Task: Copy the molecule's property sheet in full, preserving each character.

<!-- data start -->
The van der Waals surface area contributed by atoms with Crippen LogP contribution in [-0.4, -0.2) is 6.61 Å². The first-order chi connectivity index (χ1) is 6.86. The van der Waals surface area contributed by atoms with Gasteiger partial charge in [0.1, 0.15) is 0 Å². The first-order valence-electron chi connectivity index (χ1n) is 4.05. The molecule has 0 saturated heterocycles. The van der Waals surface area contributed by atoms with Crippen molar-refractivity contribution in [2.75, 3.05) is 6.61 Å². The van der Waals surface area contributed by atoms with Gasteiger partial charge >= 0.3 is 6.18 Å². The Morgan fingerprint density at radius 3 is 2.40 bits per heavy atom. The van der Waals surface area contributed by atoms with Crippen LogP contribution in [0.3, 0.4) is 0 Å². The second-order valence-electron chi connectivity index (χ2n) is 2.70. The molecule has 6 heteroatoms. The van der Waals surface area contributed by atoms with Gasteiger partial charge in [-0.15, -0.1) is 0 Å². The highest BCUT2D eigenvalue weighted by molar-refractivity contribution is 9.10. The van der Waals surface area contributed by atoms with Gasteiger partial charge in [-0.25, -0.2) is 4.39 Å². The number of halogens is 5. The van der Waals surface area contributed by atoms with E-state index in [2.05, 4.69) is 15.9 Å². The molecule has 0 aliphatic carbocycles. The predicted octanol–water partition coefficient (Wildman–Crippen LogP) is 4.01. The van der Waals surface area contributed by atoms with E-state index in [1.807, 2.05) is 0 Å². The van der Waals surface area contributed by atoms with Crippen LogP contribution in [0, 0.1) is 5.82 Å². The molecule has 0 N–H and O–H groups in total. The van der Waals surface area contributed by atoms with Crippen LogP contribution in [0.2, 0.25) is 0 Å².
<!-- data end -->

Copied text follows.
The van der Waals surface area contributed by atoms with Crippen LogP contribution in [-0.4, -0.2) is 6.61 Å². The first-order chi connectivity index (χ1) is 6.86. The van der Waals surface area contributed by atoms with Gasteiger partial charge in [0.1, 0.15) is 0 Å². The first-order valence-electron chi connectivity index (χ1n) is 4.05. The molecule has 0 saturated heterocycles. The van der Waals surface area contributed by atoms with Crippen molar-refractivity contribution in [2.75, 3.05) is 6.61 Å². The van der Waals surface area contributed by atoms with Gasteiger partial charge >= 0.3 is 6.18 Å². The Morgan fingerprint density at radius 3 is 2.40 bits per heavy atom. The van der Waals surface area contributed by atoms with Crippen LogP contribution in [0.3, 0.4) is 0 Å². The second-order valence-electron chi connectivity index (χ2n) is 2.70. The molecule has 6 heteroatoms. The van der Waals surface area contributed by atoms with Gasteiger partial charge in [-0.15, -0.1) is 0 Å². The highest BCUT2D eigenvalue weighted by molar-refractivity contribution is 9.10. The van der Waals surface area contributed by atoms with Gasteiger partial charge in [-0.25, -0.2) is 4.39 Å². The number of halogens is 5. The van der Waals surface area contributed by atoms with E-state index in [2.05, 4.69) is 15.9 Å². The molecule has 0 aliphatic carbocycles. The predicted octanol–water partition coefficient (Wildman–Crippen LogP) is 4.01. The van der Waals surface area contributed by atoms with E-state index in [1.807, 2.05) is 0 Å². The van der Waals surface area contributed by atoms with Crippen LogP contribution in [0, 0.1) is 5.82 Å². The molecule has 0 N–H and O–H groups in total. The van der Waals surface area contributed by atoms with Crippen LogP contribution in [0.2, 0.25) is 0 Å².